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Government

Government turns to IT for airport, port security

The federal government is ramping up the information technology component of a project to tighten criminal and security checks on people working at ports and airports.The Attorney-General's Department is asking vendors for expressions of interest in delivering a system to check the credentials of people who seek authorisation to work in the so-called security zones of those facilities.
Written by Iain Ferguson, Contributor on
The federal government is ramping up the information technology component of a project to tighten criminal and security checks on people working at ports and airports.

The Attorney-General's Department is asking vendors for expressions of interest in delivering a system to check the credentials of people who seek authorisation to work in the so-called security zones of those facilities.

The system would support the work of the recently-established AusCheck unit within the department, which is assuming responsibility for coordination of background checking of individuals before they are issued with either maritime or aviation security identification cards.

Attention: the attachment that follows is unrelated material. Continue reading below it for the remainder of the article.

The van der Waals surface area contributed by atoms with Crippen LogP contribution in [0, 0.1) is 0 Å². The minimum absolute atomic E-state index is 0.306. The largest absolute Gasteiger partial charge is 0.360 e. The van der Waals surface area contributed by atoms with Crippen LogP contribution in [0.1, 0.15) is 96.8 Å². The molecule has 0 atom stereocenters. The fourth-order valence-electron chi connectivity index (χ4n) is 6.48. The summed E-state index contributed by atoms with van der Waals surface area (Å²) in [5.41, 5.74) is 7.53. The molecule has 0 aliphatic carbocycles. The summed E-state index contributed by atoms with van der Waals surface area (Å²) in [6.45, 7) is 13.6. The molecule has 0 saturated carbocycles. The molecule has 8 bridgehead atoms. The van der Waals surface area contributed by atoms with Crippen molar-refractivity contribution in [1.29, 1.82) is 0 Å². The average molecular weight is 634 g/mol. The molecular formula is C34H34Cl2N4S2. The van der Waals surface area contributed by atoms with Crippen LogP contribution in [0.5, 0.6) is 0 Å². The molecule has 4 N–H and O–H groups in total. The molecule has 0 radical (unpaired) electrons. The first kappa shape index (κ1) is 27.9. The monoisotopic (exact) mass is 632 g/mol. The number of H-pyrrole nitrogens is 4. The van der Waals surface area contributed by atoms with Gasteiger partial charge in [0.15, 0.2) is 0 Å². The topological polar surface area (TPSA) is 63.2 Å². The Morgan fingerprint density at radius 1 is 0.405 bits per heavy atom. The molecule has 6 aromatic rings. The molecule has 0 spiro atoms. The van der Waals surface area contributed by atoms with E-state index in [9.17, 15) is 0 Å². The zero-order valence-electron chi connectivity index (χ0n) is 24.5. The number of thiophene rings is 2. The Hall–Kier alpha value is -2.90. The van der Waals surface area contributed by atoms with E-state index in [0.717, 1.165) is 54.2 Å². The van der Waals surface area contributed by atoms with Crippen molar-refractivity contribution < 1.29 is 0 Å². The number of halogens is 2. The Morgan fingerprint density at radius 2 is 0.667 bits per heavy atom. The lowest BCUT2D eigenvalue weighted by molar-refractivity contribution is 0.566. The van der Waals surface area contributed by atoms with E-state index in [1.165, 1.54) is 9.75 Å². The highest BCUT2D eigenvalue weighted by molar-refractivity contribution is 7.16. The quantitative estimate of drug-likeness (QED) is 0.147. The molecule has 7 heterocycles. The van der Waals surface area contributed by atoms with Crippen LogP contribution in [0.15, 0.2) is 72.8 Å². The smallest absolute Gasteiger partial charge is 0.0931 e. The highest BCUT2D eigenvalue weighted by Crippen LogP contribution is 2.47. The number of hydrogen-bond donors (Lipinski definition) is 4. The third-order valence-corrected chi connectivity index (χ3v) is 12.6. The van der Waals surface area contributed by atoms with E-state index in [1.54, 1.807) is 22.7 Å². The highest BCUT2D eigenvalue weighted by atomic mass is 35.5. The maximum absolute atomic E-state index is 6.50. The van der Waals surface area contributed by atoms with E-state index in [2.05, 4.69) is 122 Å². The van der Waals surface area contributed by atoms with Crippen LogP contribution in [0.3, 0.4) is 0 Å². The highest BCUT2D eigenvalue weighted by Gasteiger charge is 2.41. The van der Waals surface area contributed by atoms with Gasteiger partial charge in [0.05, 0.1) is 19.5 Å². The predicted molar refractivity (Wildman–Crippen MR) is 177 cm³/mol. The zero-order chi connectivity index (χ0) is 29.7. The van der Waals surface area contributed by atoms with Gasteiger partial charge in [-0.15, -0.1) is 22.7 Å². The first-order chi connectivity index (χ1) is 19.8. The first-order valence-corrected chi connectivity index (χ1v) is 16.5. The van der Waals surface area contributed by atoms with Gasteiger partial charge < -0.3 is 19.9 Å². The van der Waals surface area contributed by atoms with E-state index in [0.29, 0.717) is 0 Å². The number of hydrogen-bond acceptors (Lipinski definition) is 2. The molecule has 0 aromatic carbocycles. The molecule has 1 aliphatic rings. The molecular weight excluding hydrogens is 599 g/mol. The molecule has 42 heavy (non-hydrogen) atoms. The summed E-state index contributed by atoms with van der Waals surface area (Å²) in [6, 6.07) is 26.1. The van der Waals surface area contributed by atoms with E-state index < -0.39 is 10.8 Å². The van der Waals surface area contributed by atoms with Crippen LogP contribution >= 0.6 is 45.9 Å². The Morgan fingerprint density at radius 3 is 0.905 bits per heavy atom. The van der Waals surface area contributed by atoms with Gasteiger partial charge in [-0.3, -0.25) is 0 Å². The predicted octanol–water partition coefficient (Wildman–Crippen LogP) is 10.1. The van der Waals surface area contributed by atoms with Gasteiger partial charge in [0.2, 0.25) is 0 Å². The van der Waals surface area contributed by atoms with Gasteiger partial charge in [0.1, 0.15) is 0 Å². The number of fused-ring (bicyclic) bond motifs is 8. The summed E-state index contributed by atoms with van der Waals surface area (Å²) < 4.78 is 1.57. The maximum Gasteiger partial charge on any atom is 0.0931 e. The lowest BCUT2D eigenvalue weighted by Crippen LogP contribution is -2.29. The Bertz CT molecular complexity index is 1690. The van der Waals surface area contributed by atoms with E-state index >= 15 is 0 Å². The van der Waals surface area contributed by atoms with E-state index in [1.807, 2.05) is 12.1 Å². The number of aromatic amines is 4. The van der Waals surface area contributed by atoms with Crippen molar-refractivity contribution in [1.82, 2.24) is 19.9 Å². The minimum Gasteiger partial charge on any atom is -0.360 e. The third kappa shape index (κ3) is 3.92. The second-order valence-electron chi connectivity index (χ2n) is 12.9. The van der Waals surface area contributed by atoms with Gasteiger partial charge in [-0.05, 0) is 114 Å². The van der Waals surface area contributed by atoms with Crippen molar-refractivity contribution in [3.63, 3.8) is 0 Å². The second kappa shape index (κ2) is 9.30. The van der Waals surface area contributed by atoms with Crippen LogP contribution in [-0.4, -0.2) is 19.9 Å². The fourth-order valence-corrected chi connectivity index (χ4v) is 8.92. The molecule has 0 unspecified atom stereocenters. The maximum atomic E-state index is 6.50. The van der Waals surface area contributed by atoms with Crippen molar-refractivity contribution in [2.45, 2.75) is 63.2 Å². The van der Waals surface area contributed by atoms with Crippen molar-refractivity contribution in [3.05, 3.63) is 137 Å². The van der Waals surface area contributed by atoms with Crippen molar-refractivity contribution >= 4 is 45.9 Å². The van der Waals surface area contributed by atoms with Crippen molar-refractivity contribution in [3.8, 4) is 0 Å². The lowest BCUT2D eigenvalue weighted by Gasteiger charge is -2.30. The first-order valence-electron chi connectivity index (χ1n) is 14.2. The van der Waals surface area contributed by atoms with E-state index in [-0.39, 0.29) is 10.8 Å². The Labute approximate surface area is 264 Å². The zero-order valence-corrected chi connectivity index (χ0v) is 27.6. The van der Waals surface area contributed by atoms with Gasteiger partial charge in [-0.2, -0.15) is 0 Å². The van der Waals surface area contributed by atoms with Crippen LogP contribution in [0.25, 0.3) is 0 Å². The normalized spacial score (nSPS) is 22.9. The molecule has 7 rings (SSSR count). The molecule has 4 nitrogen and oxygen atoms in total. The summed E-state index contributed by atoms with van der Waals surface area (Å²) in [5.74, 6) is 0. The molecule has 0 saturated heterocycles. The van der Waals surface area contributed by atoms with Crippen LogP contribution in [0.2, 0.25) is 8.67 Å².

According to the Attorney-General's department, the establishment of AusCheck -- which follows a review last year of Australia's airport security and aviation card holders' credentials amid concerns over drug smuggling and criminal behaviour at Sydney Airport -- recognised there was "some limitation" in the aviation card administration scheme.

These problems could, the department said, be replicated in a similar scheme presently being implemented at Australia's ports. According to government documentation, a maritime security identification card system is slated for completion by the end of the year, with all people unmonitored within a maritime security zone required to display a pass from 1 January 2007.

According to the Attorney-General's department, "the IT system is required to help the aviation and maritime industries to identify high-risk individuals by interpreting the statutory requirements and recommending whether an aviation security identification card or maritime security identification card should be issued".

The off-the-shelf software solution should be implemented by December.

The system should, according to the tender documentation: be able to receive and assess criminal and security background information from a variety of sources; assess applications' suitability for security identification passes; improve the integrity of background checking and maintain a database of information on persons who apply for passes.

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